When she was about 14, Lisa’s behaviour began to change. She became guarded about food and began dieting. She had put on some weight, but wasn’t chubby. We were sure something had been said in the schoolyard. Girls were teased relentlessly in Berkeley and I’d copped it, too. We quizzed her but she wouldn’t say. She deflected: Don’t complain , just get on with it. But her relationship with food became more insidious – she divided up small portions of cakes to eat over the next few days, purging after eating. This ritualised behaviour later turned into obsessive, self-imposed rules. Her weight dropped dramatically. She became thin and remained thin; too thin and people noticed.
It wasn’t long before she was diagnosed with anorexia. It was the early ’70s and Lisa was still in her mid-teens . We didn’t understand it. It would be 10 years before singer Karen Carpenter’s death sparked a public conversation about anorexia and body dysmorphia. We still don’t know why it arrived and why it never went away. Looking back, I can see undercurrents of anxiety in the family and noticed the precision in my mother’s demeanour, but overwhelmingly our focus was on Lisa’s survival and trying to convince her to eat.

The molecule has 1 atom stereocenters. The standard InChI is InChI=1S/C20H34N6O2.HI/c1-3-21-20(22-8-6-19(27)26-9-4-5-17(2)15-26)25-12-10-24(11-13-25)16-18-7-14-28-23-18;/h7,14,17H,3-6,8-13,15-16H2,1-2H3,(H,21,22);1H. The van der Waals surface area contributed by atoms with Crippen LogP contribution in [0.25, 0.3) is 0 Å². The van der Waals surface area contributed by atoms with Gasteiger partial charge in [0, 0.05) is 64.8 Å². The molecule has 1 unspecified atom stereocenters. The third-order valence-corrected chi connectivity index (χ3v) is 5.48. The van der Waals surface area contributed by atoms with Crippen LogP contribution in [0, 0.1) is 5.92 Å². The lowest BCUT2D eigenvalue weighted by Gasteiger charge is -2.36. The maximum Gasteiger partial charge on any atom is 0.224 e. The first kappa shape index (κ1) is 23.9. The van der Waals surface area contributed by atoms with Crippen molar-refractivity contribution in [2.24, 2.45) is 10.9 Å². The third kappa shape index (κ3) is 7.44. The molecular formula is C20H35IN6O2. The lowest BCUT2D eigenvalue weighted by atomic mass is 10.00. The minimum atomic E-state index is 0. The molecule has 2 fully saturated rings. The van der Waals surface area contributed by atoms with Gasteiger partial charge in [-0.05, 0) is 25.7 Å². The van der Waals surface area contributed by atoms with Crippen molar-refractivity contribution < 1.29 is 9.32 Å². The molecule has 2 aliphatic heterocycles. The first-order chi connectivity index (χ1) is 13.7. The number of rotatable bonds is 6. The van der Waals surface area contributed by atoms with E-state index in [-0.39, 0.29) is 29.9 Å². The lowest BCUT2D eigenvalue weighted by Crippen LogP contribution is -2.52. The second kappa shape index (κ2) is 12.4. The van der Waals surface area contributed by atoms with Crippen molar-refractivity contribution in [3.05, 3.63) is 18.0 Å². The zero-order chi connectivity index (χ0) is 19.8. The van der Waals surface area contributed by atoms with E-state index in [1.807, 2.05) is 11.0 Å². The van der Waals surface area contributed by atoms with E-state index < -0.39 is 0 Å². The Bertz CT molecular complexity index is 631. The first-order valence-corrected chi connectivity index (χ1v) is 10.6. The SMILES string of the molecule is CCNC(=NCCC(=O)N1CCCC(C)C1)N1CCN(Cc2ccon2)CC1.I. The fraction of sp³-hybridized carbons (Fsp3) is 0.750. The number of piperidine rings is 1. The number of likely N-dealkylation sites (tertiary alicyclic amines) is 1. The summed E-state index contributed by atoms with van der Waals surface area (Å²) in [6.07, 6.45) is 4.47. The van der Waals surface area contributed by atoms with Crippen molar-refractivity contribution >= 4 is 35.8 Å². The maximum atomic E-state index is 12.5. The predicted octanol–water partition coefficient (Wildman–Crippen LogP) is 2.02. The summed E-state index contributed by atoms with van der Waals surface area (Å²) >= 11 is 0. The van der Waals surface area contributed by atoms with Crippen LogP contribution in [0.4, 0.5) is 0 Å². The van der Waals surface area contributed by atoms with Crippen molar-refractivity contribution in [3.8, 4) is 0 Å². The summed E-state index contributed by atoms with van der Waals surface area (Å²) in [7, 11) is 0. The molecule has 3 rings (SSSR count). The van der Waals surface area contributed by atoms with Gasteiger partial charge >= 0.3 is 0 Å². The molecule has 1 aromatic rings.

My parents bore the brunt of my sister’s battle with anorexia through decades of failed treatments, including hospitalisation for extended periods – so many times that I lost count. I’m still acutely aware of the parent pain they suffered over the years. They worried about her continually and updated me via letters and phone calls after I’d left home. “Can you believe that they weighed Lisa today and she was only 32 kilos?” wrote my mother in her meticulous, elegant hand in the late ’70s. “What can we do?”